Amphibian Migration: The Big Night

Spotted salamander

Every year on the first warm, rainy night in spring, a variety of frog and salamander species will make their spring commute to breeding pools. Signaled by the warm, moist conditions, these amphibians all seemingly emerge together on what is commonly called the “Big Night.” Even with snow and ice on the ground, these 6 to 8-inch Tiger, Spotted, and Marbled salamanders make their way across frozen earth, stone, and pavement, indicating the start of springtime activity. In our backyard, the Helderberg Escarpment provides one of the highest quality areas of herpetological activity in the northeast. For millions of years, amphibians have navigated from their winter home through wetlands to vernal breeding areas. With an increasing number of roadways and traffic in the area, the most immediate threat for migrating amphibians on the Big Night is getting hit by cars.

Spring peeper frog, photo by D. Gehring

Please be on the lookout for a variety of creatures along roadways—including volunteers who are helping migrating amphibians to cross these treacherous obstacles safely. A variety of programs exist for those who want to help with road crossings and observe these unique creatures. In previous years, organizations such as the Hudson River Estuary Program, Friends of Thatcher Park, and local Girl Scout Troops, have offered training and coordinated volunteer efforts on the Big Night. These programs are the best way for new volunteers to get involved. Being a part of a large group helps to cover more area and also extends resources to safely handle both oncoming traffic (reflective vests and cones) and the amphibians themselves (proper handling with wet hands, collecting data, and carrying them in the direction they’re going).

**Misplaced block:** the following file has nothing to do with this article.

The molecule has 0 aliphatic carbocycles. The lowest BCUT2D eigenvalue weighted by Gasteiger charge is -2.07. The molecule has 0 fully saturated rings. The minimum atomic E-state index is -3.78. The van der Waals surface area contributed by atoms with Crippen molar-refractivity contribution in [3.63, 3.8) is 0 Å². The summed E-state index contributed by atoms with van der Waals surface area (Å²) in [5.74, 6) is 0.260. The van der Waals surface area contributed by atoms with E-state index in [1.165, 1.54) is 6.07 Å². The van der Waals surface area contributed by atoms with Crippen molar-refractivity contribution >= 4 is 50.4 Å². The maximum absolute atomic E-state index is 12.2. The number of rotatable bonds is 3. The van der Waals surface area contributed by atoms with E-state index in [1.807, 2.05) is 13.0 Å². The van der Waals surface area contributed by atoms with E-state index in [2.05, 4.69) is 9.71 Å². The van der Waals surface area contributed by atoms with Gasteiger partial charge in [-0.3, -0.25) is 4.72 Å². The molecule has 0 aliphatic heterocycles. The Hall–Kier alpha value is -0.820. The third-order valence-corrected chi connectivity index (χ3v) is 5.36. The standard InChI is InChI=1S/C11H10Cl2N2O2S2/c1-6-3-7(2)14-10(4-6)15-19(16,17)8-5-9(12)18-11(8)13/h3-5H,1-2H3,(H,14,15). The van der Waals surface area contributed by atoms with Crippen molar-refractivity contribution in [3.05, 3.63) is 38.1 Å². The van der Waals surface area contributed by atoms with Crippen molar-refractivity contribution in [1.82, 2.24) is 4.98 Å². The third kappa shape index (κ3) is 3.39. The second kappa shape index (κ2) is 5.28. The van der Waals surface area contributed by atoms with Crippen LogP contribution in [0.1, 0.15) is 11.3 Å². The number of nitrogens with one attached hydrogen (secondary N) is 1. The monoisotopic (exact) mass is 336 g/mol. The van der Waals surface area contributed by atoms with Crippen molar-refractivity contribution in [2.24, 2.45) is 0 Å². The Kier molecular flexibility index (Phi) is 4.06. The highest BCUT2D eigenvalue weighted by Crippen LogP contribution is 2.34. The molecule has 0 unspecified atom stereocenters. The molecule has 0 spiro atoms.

The actual date of the Big Night varies as nature has its own calendar. With temperature and climate conditions further in flux (part of a significant worldwide amphibian decline), it can be increasingly challenging to be ready for the migration. Attending training and keeping up to date on resources is the best way to be prepared as a participant or traveler along roads. Keep an eye on the weather, and stay vigilant while driving! Many folks help independently on the frontage of their property–be on the lookout for pedestrians and signage along roadways. Please help to keep our neighbors and amphibian friends safe by spreading the word about the springtime migration. You can find additional resources on the Amphibian Migrations and Road Crossings website through the NY DEC,